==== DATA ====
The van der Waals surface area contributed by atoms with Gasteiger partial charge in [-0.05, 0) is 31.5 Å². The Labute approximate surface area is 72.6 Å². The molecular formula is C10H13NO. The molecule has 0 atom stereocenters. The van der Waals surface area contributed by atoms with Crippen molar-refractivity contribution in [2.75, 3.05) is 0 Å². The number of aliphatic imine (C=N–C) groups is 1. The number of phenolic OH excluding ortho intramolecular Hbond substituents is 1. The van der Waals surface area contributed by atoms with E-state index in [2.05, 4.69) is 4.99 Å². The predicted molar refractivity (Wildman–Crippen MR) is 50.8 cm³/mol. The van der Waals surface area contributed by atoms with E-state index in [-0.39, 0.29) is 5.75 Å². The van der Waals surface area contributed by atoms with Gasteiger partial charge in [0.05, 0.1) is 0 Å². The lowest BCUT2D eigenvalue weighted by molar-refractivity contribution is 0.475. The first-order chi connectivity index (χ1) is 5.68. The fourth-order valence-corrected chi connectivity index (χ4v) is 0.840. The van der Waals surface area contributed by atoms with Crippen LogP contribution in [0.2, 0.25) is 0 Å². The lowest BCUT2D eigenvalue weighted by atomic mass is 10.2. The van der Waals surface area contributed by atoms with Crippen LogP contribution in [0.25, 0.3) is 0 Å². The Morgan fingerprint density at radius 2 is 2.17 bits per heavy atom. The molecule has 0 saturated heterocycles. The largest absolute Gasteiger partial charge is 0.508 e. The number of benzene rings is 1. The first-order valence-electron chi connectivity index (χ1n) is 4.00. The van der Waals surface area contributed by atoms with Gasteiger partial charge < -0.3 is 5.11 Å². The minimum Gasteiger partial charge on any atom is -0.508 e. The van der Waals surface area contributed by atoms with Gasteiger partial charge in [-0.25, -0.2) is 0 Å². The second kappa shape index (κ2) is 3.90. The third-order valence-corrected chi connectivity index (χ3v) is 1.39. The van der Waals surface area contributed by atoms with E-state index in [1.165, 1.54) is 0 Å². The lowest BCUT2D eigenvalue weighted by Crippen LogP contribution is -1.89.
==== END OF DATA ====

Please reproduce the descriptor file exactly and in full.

The van der Waals surface area contributed by atoms with Gasteiger partial charge in [-0.05, 0) is 31.5 Å². The Labute approximate surface area is 72.6 Å². The molecular formula is C10H13NO. The molecule has 0 atom stereocenters. The van der Waals surface area contributed by atoms with Crippen molar-refractivity contribution in [2.75, 3.05) is 0 Å². The number of aliphatic imine (C=N–C) groups is 1. The number of phenolic OH excluding ortho intramolecular Hbond substituents is 1. The van der Waals surface area contributed by atoms with E-state index in [2.05, 4.69) is 4.99 Å². The predicted molar refractivity (Wildman–Crippen MR) is 50.8 cm³/mol. The van der Waals surface area contributed by atoms with E-state index in [-0.39, 0.29) is 5.75 Å². The van der Waals surface area contributed by atoms with Gasteiger partial charge in [0.05, 0.1) is 0 Å². The lowest BCUT2D eigenvalue weighted by molar-refractivity contribution is 0.475. The first-order chi connectivity index (χ1) is 5.68. The fourth-order valence-corrected chi connectivity index (χ4v) is 0.840. The van der Waals surface area contributed by atoms with Crippen LogP contribution in [0.2, 0.25) is 0 Å². The lowest BCUT2D eigenvalue weighted by atomic mass is 10.2. The van der Waals surface area contributed by atoms with Crippen LogP contribution in [0.25, 0.3) is 0 Å². The Morgan fingerprint density at radius 2 is 2.17 bits per heavy atom. The molecule has 0 saturated heterocycles. The largest absolute Gasteiger partial charge is 0.508 e. The number of benzene rings is 1. The first-order valence-electron chi connectivity index (χ1n) is 4.00. The van der Waals surface area contributed by atoms with Gasteiger partial charge < -0.3 is 5.11 Å². The minimum Gasteiger partial charge on any atom is -0.508 e. The van der Waals surface area contributed by atoms with Gasteiger partial charge in [-0.25, -0.2) is 0 Å². The second kappa shape index (κ2) is 3.90. The third-order valence-corrected chi connectivity index (χ3v) is 1.39. The van der Waals surface area contributed by atoms with E-state index in [1.165, 1.54) is 0 Å². The lowest BCUT2D eigenvalue weighted by Crippen LogP contribution is -1.89.